In fact, the crowd that gathered throughout the day spent more time mingling casually more than vocalizing concern about the neighbors. A pair of girls mocked one of the WBC's signs by mimicking its pose for a picture, and some other attendees held signs saying "God bless Katie and Kim." Other than that, the hate group was really an afterthought. One woman came by and put a $20 bill in Equality House founder Aaron Jackson's hand. "It's for the wedding," she said before running back to her car.
The buzz ebbed, though, when the pony-tailed harpist (also known as "Chiron the Bard") began to strum his strings, signaling the beginning of the procession. Nieces, nephews, friends, and family walked through a yard of spectators and local camera crews and then down an aisle of chairs festooned with colorful flags, flowers, and rose petals. Cars driving by honked their horns in solidarity.
The procession was a sparse bunch -- family members reportedly balked at the prospect of violence from the WBC and decided not to come.
So when the wedding started, only two rows were filled. But in an especially touching gesture – in a ceremony already brimming with moving moments -- Kidwell's friend stood up and waved all the public supporters to join the celebration. Like wallflowers flooding a dance floor, strangers filled the empty seats within seconds. One lesbian couple, as the ceremony progressed, inched their chairs closer together. They wrapped their arms around each other, and eventually started sobbing, quietly touching forehead to forehead.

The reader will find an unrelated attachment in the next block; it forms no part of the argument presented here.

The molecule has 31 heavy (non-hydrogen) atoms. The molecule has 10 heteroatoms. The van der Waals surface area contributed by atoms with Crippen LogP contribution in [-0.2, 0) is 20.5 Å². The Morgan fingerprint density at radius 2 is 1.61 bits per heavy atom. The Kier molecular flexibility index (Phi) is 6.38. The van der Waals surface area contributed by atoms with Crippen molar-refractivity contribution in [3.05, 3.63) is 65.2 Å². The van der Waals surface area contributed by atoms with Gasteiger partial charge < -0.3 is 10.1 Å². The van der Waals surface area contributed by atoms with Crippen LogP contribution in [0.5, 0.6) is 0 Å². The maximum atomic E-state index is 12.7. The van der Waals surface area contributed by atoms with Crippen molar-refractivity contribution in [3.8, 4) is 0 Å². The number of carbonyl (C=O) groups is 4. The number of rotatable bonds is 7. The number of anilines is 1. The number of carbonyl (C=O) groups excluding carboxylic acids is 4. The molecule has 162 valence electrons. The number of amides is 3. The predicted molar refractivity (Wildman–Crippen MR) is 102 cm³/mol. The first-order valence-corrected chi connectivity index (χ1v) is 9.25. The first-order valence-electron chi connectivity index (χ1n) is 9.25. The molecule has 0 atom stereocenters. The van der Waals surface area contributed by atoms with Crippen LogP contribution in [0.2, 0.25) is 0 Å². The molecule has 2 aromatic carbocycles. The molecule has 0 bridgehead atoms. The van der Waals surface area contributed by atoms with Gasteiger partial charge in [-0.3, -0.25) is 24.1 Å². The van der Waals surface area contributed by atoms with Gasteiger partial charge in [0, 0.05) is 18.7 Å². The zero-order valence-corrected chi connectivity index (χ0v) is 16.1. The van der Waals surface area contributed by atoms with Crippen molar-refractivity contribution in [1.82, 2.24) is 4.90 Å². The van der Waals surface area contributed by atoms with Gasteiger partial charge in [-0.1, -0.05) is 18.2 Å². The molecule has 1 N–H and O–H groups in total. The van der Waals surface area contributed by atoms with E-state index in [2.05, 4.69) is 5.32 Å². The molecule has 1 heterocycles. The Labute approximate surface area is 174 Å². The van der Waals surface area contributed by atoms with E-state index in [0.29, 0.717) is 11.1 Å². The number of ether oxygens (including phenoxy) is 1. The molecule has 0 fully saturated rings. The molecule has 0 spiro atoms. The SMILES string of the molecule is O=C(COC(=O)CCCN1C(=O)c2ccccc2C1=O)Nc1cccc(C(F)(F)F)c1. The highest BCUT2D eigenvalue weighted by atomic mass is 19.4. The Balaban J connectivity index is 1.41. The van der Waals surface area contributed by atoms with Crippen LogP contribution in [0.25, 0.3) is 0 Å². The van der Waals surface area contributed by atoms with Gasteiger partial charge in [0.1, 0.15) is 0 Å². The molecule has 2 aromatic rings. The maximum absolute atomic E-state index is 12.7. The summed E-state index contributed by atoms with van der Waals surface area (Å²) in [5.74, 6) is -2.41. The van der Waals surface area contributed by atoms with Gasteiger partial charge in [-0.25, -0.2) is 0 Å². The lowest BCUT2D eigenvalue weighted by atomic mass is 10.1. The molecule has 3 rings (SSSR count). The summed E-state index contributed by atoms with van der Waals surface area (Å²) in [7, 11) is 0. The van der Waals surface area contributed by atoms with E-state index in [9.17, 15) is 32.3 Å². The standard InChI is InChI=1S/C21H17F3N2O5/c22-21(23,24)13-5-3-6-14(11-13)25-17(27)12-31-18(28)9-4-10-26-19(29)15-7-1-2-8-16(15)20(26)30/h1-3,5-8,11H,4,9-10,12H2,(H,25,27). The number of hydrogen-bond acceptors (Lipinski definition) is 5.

The festivities finally wound down around 1 a.m. The brides moved down to the basement to collect their things and go back to the hotel. I asked Kidwell about an earlier moment in front of a camera. It was the only time I had seen her get visibly emotional during the weekend.
"The camera man asked me if there was anything I wanted to tell Topeka," she said.
She told him, "I just want to let the world know that our love is real and should be recognized."
Watch a video of the ceremony:
Photo credit: Megan Rogers.